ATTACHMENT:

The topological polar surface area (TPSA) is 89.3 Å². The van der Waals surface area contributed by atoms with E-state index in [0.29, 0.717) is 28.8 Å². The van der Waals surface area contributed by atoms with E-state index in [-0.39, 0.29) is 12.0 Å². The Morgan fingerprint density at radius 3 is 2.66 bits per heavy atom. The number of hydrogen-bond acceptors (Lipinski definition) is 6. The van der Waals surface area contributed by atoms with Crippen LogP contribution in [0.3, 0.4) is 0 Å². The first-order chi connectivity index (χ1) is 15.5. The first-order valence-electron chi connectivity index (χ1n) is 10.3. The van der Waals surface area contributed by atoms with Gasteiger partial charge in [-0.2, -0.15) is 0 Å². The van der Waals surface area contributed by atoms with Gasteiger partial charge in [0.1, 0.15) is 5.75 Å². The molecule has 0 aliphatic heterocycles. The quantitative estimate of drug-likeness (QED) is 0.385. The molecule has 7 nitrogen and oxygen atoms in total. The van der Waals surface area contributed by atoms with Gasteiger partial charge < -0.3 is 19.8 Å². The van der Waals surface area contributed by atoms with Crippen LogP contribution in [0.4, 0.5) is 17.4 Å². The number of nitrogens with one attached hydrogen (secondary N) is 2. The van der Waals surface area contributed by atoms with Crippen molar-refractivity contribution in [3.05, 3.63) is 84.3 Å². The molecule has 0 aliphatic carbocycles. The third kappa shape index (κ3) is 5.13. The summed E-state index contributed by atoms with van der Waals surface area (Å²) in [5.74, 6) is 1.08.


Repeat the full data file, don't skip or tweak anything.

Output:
The topological polar surface area (TPSA) is 89.3 Å². The van der Waals surface area contributed by atoms with E-state index in [0.29, 0.717) is 28.8 Å². The van der Waals surface area contributed by atoms with E-state index in [-0.39, 0.29) is 12.0 Å². The Morgan fingerprint density at radius 3 is 2.66 bits per heavy atom. The number of hydrogen-bond acceptors (Lipinski definition) is 6. The van der Waals surface area contributed by atoms with Crippen LogP contribution in [0.3, 0.4) is 0 Å². The first-order chi connectivity index (χ1) is 15.5. The first-order valence-electron chi connectivity index (χ1n) is 10.3. The van der Waals surface area contributed by atoms with Gasteiger partial charge in [-0.2, -0.15) is 0 Å². The van der Waals surface area contributed by atoms with Gasteiger partial charge in [0.1, 0.15) is 5.75 Å². The molecule has 0 aliphatic heterocycles. The quantitative estimate of drug-likeness (QED) is 0.385. The molecule has 7 nitrogen and oxygen atoms in total. The van der Waals surface area contributed by atoms with Gasteiger partial charge < -0.3 is 19.8 Å². The van der Waals surface area contributed by atoms with Crippen LogP contribution in [0.4, 0.5) is 17.4 Å². The number of nitrogens with one attached hydrogen (secondary N) is 2. The van der Waals surface area contributed by atoms with Crippen molar-refractivity contribution in [3.05, 3.63) is 84.3 Å². The molecule has 0 aliphatic carbocycles. The third kappa shape index (κ3) is 5.13. The summed E-state index contributed by atoms with van der Waals surface area (Å²) in [5.74, 6) is 1.08.